Schiff has about $32 million in cash on hand, according to his latest financial report. That will translate into far more television and radio advertising than its rivals can afford. Porter reported the second-most money available, with $12 million at the latest fundraising deadline. The other candidates lagged far behind in the money race.

California is notoriously difficult to campaign due to the size of its media markets and the enormous costs of buying airtime. Schiff launched a digital ad this week, but none of the candidates have yet advertised on television.

The Berkeley-Times poll asked likely voters which outlets they rely on for news and how that might relate to their candidate preferences. Local television and radio news remain by far the most common way voters learn about the candidates; 85% indicate that they use it. Among likely voters, 58% said they turn to CNN and MSNBC to stay informed about the race. The majority of voters who rely on these two channels identify as Democrats.

The next three most popular sources were Google and other Internet search engines, 43%; local or regional newspapers, online or in print, 38%; and government voter guides, 37%. The three sources were also favored more by Democrats than Republicans in the poll.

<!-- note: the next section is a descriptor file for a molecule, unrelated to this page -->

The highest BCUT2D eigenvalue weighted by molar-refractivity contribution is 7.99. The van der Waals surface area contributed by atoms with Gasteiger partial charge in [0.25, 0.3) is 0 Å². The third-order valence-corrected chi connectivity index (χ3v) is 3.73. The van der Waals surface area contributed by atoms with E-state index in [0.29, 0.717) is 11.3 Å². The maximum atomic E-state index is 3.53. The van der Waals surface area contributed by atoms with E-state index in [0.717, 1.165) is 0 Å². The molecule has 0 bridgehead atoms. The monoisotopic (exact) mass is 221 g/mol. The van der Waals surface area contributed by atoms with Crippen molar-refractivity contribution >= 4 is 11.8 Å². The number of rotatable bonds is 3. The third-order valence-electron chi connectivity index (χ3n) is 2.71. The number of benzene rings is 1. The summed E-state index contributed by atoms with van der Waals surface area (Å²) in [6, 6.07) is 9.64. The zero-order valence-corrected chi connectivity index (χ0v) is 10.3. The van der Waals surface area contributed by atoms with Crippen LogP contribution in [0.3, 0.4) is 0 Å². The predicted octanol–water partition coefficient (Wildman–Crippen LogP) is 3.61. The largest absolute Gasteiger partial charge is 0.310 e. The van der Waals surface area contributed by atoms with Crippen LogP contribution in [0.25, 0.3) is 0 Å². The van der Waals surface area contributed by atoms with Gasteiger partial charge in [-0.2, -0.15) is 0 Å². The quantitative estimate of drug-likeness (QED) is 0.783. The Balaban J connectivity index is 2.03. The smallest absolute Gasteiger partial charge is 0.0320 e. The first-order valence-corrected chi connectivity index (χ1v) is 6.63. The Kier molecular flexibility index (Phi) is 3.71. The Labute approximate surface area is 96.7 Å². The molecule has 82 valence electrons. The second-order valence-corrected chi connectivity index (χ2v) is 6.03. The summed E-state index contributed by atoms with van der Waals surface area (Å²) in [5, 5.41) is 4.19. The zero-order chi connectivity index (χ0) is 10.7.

About a fifth of likely voters said they received information about the race from Fox News. The vast majority of them identified as Republicans.

Still, the primacy of television and radio led Carrick to believe that Schiff might have an advantage.

“I think the rubber will hit the road when he starts buying broadcast and cable,” Carrick said, adding:

“That could be an advantage he has a long time ago.”

The Berkeley IGS poll surveyed 4,506 registered voters in California who were likely to participate in the March primary. The survey was conducted online in English and Spanish on October 1. 24-30. The results are weighted to match census and voter registration benchmarks, so margin of error estimates may be inaccurate; however, the results for the likely voter sample have an estimated margin of error of 2.5 percentage points in either direction.